Dr Philip Nitschke has for decades been synonymous with the debate over whether a person has a right to die. For the most part this debate has taken place in the narrow context of people suffering terminal illness. Between 1 July 1996 and 25 March 1997, when Canberra intervened, mentally and physically competent adults in the Northern Territory could choose to end their lives with medical assistance or by procuring drugs if they had a confirmed terminal illness and the support of three doctors, including a psychiatrist. After the Commonwealth overturned the Rights of the Terminally Ill Act 1996 (NT), Dr Nitschke founded Exit International, an organisation that campaigns for "rational suicide" and regards terminal illness as only one of a range of legitimate motivations.
On Wednesday night, following allegations that Dr Nitschke had failed to refer a suicidal but not terminally ill man to counselling, the Medical Board of Australia used emergency powers to suspend him immediately from practising as a doctor. Dr Nitschke has responded angrily, describing the suspension as political. It's now clear, if it wasn't before, that the Medical Board and Dr Nitschke have positions which differ at the level of fundamental philosophy.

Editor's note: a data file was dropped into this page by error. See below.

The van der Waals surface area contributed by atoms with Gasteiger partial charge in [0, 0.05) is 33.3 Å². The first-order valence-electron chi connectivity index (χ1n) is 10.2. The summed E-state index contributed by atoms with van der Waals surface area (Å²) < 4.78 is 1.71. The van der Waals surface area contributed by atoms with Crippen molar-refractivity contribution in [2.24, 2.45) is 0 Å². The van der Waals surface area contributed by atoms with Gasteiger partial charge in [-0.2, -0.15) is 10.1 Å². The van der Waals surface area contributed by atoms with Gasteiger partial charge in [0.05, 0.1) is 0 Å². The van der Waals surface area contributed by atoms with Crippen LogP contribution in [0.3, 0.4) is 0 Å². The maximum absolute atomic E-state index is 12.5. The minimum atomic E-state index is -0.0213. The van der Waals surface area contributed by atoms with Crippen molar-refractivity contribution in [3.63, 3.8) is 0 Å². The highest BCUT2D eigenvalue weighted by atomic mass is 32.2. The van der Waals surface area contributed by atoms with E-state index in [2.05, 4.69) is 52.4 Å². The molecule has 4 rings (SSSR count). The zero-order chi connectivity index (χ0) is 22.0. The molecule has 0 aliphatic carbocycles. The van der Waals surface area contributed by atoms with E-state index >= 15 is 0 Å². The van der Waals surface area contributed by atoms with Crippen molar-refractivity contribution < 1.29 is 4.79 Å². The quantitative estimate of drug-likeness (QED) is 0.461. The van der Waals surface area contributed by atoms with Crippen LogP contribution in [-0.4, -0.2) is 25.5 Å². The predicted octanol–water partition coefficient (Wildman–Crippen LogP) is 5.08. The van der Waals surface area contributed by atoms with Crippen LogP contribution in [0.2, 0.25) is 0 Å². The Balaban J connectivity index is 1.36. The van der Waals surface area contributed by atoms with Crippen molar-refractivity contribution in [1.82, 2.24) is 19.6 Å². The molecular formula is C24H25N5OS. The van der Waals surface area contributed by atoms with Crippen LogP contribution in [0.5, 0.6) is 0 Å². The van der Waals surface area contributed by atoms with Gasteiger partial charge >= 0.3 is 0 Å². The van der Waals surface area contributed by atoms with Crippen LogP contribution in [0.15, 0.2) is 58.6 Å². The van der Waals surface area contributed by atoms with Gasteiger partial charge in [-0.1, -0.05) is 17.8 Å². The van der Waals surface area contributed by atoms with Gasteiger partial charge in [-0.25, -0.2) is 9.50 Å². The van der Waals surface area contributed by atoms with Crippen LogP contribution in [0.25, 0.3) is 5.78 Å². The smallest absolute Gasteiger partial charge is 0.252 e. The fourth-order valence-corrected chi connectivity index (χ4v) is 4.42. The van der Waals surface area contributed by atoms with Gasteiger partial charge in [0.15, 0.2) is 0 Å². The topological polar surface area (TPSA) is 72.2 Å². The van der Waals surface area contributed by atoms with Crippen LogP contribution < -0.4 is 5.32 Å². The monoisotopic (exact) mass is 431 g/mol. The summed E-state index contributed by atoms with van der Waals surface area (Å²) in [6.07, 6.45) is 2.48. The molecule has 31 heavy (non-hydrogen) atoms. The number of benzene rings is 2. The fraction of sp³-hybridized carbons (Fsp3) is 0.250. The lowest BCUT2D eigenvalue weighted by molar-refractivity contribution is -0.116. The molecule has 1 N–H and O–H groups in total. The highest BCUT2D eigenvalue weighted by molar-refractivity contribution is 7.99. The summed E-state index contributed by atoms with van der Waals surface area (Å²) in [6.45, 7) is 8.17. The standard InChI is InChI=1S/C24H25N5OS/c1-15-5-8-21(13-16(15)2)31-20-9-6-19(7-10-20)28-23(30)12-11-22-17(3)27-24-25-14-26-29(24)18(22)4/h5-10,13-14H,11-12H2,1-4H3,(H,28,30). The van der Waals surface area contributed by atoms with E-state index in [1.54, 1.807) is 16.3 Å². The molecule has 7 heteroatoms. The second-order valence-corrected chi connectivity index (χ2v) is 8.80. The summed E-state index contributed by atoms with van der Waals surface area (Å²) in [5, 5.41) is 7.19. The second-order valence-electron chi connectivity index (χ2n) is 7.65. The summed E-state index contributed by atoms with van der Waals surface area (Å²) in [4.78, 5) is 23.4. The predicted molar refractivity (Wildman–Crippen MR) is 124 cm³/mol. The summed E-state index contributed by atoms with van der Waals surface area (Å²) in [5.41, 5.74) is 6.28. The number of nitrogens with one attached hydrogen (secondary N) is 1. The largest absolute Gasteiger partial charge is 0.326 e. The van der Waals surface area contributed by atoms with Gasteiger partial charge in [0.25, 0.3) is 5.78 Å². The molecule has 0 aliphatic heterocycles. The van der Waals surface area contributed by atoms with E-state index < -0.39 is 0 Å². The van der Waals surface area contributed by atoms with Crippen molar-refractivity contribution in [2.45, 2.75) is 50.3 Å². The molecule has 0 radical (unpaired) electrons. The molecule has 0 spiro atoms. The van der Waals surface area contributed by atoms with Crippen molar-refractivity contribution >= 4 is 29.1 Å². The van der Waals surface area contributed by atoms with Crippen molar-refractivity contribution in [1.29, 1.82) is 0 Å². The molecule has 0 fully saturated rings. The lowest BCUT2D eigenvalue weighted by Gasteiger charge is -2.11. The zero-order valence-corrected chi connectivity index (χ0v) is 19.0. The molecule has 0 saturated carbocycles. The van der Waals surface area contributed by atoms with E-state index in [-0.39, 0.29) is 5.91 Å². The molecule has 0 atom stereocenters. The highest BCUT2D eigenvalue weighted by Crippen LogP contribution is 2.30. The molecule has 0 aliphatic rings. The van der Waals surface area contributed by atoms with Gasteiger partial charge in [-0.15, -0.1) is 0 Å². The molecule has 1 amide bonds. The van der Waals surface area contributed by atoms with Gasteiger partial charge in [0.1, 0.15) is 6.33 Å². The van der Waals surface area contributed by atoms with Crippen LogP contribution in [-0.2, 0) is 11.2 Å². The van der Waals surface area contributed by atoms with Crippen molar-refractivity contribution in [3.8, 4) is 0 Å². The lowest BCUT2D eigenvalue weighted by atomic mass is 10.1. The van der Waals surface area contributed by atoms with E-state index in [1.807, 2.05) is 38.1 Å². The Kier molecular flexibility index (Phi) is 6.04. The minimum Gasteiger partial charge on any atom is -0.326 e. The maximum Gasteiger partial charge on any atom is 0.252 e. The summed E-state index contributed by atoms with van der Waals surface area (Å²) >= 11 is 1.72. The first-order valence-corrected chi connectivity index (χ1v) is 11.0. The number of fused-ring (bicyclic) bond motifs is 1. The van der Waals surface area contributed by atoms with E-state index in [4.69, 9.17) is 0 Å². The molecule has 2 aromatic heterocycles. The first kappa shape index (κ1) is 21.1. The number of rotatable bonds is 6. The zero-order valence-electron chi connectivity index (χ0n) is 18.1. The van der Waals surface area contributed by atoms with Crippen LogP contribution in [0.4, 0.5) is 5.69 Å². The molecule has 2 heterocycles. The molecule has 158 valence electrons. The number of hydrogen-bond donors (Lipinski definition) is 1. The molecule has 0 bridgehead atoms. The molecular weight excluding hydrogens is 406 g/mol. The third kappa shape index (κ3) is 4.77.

The original Hippocratic Oath, historically sworn by medical students upon entering the profession, prohibited doctors from procuring abortions as well as administering "deadly medicine". Society has changed in the intervening 2500 years, and the Oath has been revised often and is now less and less used in practice. But a changing society generates points of passionate debate. The question of whether we have the right to choose the timing and manner of our death, now that we have the technological capacity to do so, is one that's unlikely to end with the conflict between Dr Nitschke and the Australian Medical Board.
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